The Psychology of SMS Marketing
In marketing, everyone wants to be more influential and persuasive in order to build loyalty and return custom. To gain the highest ROI, businesses want their marketing campaigns to speak to every individual in such a way that makes them feel connected. Yet, with every will in the world, an SMS marketing campaign is only going to achieve this high conversion and success if it manages to tap into consumer psychology.
Persuasion, particularly, speaks to this need for longing, creating a personal connection and the stealth approach of timing your messages just right to speak to your customer base. For example, triggering an SMS to suggest getting a new haircut might not be best scheduled at 3 in the morning, and suggesting a new pizza topping at 8am is unlikely to yield the best response!
The primary objective for an SMS marketer is to get into the head of the target audience and understand what makes your recipient open your text. What makes them follow the links within a text and respond positively to the calls for action sent? If you’re working on your company’s marketing, you are likely to be able to monitor, replicate and improve posts which get the highest engagement on social media. Similarly, there may be an element of trial and error involved in getting the responses you’re looking for from your SMS marketing efforts. It requires understanding your consumer, patience and adaptability.
Furthermore, it actually requires an insight into the psychology of marketing in general and specifically the psychology behind successful SMS marketing campaigns.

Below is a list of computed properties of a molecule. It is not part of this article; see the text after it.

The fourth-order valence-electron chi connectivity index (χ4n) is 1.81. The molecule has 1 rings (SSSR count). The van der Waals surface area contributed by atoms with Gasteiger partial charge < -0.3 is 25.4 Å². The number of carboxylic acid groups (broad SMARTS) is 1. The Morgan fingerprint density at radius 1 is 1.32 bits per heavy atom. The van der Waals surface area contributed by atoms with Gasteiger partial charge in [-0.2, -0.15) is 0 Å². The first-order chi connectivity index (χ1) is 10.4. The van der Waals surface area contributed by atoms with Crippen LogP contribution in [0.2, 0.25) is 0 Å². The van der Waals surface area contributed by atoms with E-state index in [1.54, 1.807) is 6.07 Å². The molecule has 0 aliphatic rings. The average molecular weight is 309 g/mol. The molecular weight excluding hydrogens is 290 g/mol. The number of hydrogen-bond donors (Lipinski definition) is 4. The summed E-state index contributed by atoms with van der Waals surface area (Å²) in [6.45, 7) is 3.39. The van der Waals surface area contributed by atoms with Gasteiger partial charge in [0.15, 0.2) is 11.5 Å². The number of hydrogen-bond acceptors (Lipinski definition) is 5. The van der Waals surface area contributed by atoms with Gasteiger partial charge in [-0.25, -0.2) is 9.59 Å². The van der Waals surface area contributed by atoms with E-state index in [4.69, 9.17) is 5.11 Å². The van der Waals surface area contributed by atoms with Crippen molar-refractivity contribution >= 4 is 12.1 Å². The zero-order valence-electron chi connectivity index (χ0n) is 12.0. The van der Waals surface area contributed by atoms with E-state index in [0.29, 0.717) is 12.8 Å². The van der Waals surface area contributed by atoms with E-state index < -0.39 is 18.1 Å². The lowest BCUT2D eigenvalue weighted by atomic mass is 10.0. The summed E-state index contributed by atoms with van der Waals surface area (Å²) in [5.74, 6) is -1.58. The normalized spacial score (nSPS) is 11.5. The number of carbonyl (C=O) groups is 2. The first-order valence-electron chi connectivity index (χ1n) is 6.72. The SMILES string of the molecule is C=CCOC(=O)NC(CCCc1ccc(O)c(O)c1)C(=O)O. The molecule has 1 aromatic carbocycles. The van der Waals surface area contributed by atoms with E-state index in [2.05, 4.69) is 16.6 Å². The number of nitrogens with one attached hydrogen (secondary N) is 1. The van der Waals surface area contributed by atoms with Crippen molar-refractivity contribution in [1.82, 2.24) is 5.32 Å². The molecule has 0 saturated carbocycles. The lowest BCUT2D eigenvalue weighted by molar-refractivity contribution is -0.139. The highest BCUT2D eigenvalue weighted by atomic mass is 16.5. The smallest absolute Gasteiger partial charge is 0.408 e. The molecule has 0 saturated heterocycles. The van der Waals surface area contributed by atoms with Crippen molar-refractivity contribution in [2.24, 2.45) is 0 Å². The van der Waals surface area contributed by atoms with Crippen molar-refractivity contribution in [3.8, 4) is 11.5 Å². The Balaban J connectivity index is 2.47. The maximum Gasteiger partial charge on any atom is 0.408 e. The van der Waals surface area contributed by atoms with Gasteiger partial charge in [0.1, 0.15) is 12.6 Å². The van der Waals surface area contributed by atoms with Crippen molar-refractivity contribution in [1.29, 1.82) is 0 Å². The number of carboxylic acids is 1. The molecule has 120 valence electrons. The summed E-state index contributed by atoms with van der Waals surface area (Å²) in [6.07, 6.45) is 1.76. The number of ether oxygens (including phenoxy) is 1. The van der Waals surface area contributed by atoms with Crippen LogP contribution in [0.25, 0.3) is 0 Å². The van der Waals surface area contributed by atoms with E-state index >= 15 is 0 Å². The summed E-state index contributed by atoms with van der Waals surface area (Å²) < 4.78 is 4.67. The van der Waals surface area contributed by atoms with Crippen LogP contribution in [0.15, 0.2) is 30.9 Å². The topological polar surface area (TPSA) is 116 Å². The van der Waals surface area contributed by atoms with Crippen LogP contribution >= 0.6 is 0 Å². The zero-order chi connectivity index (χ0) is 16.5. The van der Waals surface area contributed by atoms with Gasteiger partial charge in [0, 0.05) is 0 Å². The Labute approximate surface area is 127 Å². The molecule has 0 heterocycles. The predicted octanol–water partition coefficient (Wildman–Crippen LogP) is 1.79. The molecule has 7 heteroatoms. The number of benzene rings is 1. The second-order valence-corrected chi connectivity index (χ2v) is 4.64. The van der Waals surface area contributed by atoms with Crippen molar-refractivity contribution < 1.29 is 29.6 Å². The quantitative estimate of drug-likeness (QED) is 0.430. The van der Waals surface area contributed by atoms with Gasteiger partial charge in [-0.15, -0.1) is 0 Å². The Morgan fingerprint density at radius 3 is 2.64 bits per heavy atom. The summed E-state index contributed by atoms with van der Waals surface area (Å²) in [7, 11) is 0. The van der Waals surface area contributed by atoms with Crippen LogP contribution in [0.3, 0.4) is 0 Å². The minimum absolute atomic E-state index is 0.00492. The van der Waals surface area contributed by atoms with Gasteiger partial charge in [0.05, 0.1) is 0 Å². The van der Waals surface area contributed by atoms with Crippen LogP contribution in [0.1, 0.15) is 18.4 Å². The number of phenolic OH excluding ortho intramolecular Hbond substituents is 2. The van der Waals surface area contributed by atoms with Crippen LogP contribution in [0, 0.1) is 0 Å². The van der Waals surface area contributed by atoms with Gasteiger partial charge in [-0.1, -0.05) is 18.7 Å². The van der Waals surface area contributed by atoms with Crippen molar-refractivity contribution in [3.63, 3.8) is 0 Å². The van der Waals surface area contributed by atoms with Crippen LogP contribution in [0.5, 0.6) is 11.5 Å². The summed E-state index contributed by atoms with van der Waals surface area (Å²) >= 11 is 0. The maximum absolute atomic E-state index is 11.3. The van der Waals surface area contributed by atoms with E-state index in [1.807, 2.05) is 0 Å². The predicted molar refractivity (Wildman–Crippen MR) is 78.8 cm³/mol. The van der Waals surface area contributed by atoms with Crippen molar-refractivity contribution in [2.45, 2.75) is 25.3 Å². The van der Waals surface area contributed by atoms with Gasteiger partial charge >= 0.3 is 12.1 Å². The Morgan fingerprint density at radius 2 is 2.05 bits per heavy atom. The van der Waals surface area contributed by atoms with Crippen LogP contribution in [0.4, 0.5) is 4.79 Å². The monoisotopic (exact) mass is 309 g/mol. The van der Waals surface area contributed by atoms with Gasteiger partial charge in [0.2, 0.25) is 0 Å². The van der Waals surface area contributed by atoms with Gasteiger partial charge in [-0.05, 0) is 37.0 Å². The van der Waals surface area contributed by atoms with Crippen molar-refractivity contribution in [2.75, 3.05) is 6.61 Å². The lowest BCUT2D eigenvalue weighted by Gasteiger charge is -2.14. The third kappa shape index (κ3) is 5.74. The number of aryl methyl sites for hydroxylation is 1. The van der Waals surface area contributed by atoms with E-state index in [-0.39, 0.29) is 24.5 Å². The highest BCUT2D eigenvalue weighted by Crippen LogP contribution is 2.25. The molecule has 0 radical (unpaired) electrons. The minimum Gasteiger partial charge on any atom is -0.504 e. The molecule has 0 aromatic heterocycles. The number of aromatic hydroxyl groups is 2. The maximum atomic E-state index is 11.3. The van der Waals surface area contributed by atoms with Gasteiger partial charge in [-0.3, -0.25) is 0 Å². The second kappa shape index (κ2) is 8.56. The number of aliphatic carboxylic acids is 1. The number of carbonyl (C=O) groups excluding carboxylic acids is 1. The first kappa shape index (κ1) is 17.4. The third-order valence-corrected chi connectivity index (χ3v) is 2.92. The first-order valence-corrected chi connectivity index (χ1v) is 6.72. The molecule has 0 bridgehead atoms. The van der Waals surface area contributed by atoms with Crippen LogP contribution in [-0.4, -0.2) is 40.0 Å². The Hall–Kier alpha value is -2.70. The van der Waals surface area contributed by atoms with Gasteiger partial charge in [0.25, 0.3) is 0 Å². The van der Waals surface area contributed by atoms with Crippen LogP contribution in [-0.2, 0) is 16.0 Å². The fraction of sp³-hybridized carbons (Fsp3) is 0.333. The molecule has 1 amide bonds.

With the advent of Whatsapp, Messenger, Snapchat, Tinder and myriad other communication apps popularised by the smartphone, it’s somewhat surprising that SMS is still a highly popular method of communication and, furthermore, of successful marketing efforts. In fact, it’s commonly become accepted that people are now spending far more time on their mobile devices, meaning SMS marketing is more effective than ever before. So, looking at some basic consumer psychology principles, we have come up with a guide to help you strategise your SMS efforts.
Don't Be Too Friendly
Yes, marketing is based on creating a sense of belonging and yes, it is cringeworthy to see heavy marketing speak in any marketing effort. It’s equally ‘icky’ seeing overly friendly messages too. Yes, create high-value products and services and yes be assured in your delivery of them but also consider that you are doing this to ultimately drive sales. Your customers are generally smart enough to realise this too.
Gain Some Reciprocity
Subtly, we are all slaves to the social commitment to reciprocity. For example, someone you didn’t expect to happen to be there to help you out when you needed something. You now feel indebted to them and wish to reciprocate their kindness in some way. This is actually a psychological principle at work that speaks to our need to treat people fairly and to be accepted. As such, it is a positive social convention that can be used in SMS marketing. If over time you send several informative and relevant messages and make generous offers to your customer base, they will hopefully find themselves choosing your brand first out of a sense of familiarity and loyalty, subconsciously wishing to pay you back for all your efforts.
Expect The Unexpected
Largely, marketing theory works on the premise that if you say something confidently enough, it will strengthen people’s attitude. This can be achieved by sending some messages which are different to others. So, if you’re messaging your customers to tell them about your upcoming system malfunction or letting them know about a problem the site is going to encounter, add something funny to throw them off course. This builds rapport, and will hopefully soften their attitude to the inconvenience; it also helps them to see you as approachable rather than corporate.
Influencers and Their Loyalty